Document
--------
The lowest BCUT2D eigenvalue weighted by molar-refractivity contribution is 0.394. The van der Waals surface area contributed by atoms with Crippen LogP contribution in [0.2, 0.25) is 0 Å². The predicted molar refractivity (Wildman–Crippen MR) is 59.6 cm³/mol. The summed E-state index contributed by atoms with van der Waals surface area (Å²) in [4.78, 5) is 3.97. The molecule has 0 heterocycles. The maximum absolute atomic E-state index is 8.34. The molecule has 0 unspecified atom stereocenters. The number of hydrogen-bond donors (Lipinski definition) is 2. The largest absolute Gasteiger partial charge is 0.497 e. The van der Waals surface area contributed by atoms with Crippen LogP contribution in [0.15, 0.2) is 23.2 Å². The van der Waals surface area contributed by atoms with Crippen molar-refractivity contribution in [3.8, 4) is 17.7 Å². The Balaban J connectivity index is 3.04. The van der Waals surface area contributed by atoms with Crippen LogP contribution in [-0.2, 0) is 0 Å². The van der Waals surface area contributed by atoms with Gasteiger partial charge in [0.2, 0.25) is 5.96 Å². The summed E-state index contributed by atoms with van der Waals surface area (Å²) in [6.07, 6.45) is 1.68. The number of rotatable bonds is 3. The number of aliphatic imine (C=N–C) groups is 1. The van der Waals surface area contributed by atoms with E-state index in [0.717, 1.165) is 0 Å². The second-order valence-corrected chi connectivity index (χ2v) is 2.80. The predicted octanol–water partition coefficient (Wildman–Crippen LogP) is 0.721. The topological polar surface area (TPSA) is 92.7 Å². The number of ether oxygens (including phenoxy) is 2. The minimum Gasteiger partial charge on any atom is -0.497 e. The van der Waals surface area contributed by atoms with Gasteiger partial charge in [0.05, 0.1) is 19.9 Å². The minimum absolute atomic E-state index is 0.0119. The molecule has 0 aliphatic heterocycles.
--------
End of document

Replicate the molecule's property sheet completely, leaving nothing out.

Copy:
The lowest BCUT2D eigenvalue weighted by molar-refractivity contribution is 0.394. The van der Waals surface area contributed by atoms with Crippen LogP contribution in [0.2, 0.25) is 0 Å². The predicted molar refractivity (Wildman–Crippen MR) is 59.6 cm³/mol. The summed E-state index contributed by atoms with van der Waals surface area (Å²) in [4.78, 5) is 3.97. The molecule has 0 heterocycles. The maximum absolute atomic E-state index is 8.34. The molecule has 0 unspecified atom stereocenters. The number of hydrogen-bond donors (Lipinski definition) is 2. The largest absolute Gasteiger partial charge is 0.497 e. The van der Waals surface area contributed by atoms with Crippen LogP contribution in [0.15, 0.2) is 23.2 Å². The van der Waals surface area contributed by atoms with Crippen molar-refractivity contribution in [3.8, 4) is 17.7 Å². The Balaban J connectivity index is 3.04. The van der Waals surface area contributed by atoms with Crippen LogP contribution in [-0.2, 0) is 0 Å². The van der Waals surface area contributed by atoms with Gasteiger partial charge in [0.2, 0.25) is 5.96 Å². The summed E-state index contributed by atoms with van der Waals surface area (Å²) in [6.07, 6.45) is 1.68. The number of rotatable bonds is 3. The number of aliphatic imine (C=N–C) groups is 1. The van der Waals surface area contributed by atoms with E-state index in [0.717, 1.165) is 0 Å². The second-order valence-corrected chi connectivity index (χ2v) is 2.80. The predicted octanol–water partition coefficient (Wildman–Crippen LogP) is 0.721. The topological polar surface area (TPSA) is 92.7 Å². The number of ether oxygens (including phenoxy) is 2. The minimum Gasteiger partial charge on any atom is -0.497 e. The van der Waals surface area contributed by atoms with Gasteiger partial charge in [0.05, 0.1) is 19.9 Å². The minimum absolute atomic E-state index is 0.0119. The molecule has 0 aliphatic heterocycles.